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tone

Attributed to Edward Koch, mayor of New York City from 1978 to 1989

Definition:

A writer's attitude toward subject, audience, and self.

Tone is primarily conveyed through diction, point of view, syntax, and level of formality.

See also:

Etymology:

From the Latin, "string, a stretching"

Examples and Observations:

  • Tone and Persona
    "If persona is the complex personality implicit in the writing, tone is a web of feelings stretched throughout an essay, feelings from which our sense of the persona emerges. Tone has three main strands: the writer's attitude toward subject, reader, and self.

    "Each of these determinants of tone is important, and each has many variations. Writers may be angry about a subject or amused by it or discuss it dispassionately. They may treat readers as intellectual inferiors to be lectured (usually a poor tactic) or as friends with whom they are talking. Themselves they may regard very seriously or with an ironic or an amused detachment (to suggest only three of numerous possibilities). Given all these variables, the possibilities of tone are almost endless.

    "Tone, like persona, is unavoidable. You imply it in the words you select and in how you arrange them."
    (Thomas S. Kane, The New Oxford Guide to Writing. Oxford Univ. Press, 1988)


  • Tone and Diction
    "The main factor in tone is diction, the words that the writer chooses. For one kind of writing, an author may choose one type of vocabulary, perhaps slang, and for another the same writer may choose an entirely different set of words. . . .

    "Even such small matters as contractions make a difference in tone, the contracted verbs being less formal:
    It is strange that the professor had not assigned any papers for three weeks.
    It's strange that the professor hadn't assigned any papers for three weeks."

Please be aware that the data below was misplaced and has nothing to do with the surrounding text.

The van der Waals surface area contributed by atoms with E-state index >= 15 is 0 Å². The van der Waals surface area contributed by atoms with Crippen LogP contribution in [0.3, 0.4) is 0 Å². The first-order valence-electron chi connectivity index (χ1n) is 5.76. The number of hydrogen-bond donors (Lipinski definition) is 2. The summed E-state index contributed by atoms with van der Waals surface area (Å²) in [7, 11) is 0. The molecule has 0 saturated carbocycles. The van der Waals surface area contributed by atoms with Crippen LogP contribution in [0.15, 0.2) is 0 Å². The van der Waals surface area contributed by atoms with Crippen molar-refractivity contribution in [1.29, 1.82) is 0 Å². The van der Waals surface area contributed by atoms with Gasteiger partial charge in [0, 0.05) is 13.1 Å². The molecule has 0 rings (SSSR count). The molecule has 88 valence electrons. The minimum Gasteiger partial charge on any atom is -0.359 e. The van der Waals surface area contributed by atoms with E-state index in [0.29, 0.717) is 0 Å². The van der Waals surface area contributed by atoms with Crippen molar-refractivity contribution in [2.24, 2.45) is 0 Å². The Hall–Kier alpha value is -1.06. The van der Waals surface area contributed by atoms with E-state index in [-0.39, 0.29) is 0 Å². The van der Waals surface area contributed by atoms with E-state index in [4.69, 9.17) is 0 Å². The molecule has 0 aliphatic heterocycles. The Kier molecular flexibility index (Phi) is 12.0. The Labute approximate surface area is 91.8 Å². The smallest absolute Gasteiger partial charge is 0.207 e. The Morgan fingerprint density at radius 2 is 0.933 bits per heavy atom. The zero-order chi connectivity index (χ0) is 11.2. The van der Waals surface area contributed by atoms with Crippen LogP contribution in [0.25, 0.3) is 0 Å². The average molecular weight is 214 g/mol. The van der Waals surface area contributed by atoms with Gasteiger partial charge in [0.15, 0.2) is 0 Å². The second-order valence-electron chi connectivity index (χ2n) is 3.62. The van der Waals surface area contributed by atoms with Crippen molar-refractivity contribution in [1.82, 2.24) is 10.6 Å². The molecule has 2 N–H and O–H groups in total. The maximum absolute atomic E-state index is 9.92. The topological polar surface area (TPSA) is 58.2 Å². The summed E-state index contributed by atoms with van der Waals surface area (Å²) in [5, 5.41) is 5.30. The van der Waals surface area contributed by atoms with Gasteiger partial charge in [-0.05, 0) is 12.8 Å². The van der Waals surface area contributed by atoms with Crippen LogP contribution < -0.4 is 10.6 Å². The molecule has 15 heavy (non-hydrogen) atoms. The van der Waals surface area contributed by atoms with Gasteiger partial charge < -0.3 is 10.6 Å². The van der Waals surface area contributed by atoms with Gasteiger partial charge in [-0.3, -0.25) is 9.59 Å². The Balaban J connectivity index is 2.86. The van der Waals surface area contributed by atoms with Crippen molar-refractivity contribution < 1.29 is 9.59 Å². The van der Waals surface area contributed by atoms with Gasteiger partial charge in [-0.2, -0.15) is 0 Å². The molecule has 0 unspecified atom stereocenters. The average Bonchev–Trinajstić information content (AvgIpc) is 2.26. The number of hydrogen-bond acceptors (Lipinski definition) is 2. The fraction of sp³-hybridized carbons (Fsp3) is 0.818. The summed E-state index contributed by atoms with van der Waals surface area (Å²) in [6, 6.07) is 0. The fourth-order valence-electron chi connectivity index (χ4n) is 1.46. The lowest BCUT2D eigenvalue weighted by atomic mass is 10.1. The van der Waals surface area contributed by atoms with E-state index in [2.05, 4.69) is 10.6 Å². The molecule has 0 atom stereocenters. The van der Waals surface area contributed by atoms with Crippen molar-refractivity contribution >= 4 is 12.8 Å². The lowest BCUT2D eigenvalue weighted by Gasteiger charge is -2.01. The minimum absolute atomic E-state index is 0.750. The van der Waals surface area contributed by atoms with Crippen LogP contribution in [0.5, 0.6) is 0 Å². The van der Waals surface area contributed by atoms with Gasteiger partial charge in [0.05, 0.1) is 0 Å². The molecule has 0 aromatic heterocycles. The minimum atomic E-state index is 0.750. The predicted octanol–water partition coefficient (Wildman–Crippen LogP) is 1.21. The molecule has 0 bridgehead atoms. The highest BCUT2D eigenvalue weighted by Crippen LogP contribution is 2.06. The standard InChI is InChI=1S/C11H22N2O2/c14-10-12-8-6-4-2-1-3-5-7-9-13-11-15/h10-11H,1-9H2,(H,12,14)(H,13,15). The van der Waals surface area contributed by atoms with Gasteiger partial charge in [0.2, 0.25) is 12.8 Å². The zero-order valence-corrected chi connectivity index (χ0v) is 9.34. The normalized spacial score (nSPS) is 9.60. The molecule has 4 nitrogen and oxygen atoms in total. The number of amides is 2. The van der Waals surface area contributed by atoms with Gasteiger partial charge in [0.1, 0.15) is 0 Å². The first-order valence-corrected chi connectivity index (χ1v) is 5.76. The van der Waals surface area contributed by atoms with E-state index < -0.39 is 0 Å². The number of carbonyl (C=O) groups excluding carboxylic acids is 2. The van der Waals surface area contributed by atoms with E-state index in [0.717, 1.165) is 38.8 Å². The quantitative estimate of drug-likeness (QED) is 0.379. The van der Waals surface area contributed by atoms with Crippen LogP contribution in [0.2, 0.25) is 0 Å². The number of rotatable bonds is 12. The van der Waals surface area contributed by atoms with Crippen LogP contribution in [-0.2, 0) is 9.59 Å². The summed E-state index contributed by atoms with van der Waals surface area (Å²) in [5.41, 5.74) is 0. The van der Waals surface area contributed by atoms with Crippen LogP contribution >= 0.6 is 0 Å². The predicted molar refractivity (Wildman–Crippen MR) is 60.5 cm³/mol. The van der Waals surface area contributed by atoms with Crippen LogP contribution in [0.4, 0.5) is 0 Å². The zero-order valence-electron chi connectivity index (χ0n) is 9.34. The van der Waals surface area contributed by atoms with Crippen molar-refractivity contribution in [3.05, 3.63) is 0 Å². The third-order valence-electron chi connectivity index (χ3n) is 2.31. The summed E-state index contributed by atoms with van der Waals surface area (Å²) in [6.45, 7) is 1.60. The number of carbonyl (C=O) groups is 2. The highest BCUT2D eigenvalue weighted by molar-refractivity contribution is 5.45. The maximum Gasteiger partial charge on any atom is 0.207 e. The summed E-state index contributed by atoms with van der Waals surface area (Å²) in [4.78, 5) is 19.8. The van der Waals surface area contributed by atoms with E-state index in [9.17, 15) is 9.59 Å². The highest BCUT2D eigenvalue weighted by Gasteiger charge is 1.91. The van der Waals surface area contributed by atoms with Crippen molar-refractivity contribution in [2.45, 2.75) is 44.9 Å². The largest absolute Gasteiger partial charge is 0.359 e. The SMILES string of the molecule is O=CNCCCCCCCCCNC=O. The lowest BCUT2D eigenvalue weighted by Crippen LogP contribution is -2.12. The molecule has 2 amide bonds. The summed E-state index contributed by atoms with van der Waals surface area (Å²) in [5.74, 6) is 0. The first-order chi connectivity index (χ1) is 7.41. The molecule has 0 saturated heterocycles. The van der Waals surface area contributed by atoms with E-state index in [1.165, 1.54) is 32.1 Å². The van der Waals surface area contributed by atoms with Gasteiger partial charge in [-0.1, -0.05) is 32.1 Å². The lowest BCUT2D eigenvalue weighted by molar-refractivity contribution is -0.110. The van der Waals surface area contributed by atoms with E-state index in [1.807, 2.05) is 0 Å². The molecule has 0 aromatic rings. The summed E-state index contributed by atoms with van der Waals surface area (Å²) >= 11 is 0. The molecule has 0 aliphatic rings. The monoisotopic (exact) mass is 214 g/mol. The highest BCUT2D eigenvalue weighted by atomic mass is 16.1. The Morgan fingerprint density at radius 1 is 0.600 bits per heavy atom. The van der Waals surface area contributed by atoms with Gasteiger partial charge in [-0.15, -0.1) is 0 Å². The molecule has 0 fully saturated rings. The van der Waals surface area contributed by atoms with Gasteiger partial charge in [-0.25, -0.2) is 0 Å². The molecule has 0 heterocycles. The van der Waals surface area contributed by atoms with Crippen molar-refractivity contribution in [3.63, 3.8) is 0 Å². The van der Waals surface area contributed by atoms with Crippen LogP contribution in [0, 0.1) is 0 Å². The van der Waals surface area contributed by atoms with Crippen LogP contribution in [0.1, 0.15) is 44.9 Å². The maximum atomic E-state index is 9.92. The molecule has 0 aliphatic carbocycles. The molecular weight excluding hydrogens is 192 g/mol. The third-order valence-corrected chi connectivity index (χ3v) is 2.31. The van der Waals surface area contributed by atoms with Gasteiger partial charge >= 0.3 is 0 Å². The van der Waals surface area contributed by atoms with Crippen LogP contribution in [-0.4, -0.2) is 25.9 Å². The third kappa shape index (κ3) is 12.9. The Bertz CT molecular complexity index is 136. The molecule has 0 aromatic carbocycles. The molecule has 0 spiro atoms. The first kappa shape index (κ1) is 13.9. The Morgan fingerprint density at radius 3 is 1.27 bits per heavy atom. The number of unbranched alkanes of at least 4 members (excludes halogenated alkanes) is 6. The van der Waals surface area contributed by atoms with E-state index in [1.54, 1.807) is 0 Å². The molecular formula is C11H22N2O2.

(W. Ross Winterowd, The Contemporary Writer: A Practical Rhetoric, 2nd ed. Harcourt, 1981)


  • Sentence Sounds
    "Robert Frost believed sentence tones (which he called 'sound of sense') are 'already there--living in the cave of the mouth.' He considered them 'real cave things: they were before words were' (Thompson 191). To write a 'vital sentence,' he believed, 'we must write with the ear on the speaking voice' (Thompson 159). 'The ear is the only true writer and the only true reader. Eye readers miss the best part. The sentence sound often says more than the words' (Thompson 113). According to Frost:
    Only when we are making sentences so shaped [by spoken sentence tones] are we truly writing. A sentence must convey a meaning by tone of voice and it must be the particular meaning the writer intended. The reader must have no choice in the matter. The tone of voice and its meaning must be in black and white on the page.
    (Thompson 204)
    "In writing, we can't indicate body language, but we can control how sentences are heard. And it is through our arrangement of words into sentences, one after another, that we can approximate some of the intonation in speech that tells our readers not only information about the world but also how we feel about it, who we are in relationship to it, and who we think our readers are in relationship to us and the message we want to deliver."
    (Dona Hickey, Developing a Written Voice. Mayfield, 1993)


  • "The quietness of his tone italicized the malice of his reply."
    (Truman Capote)


  • "We are not won by arguments that we can analyze but by the tone and temper, by the manner which is the man himself."
    (Samuel Butler)
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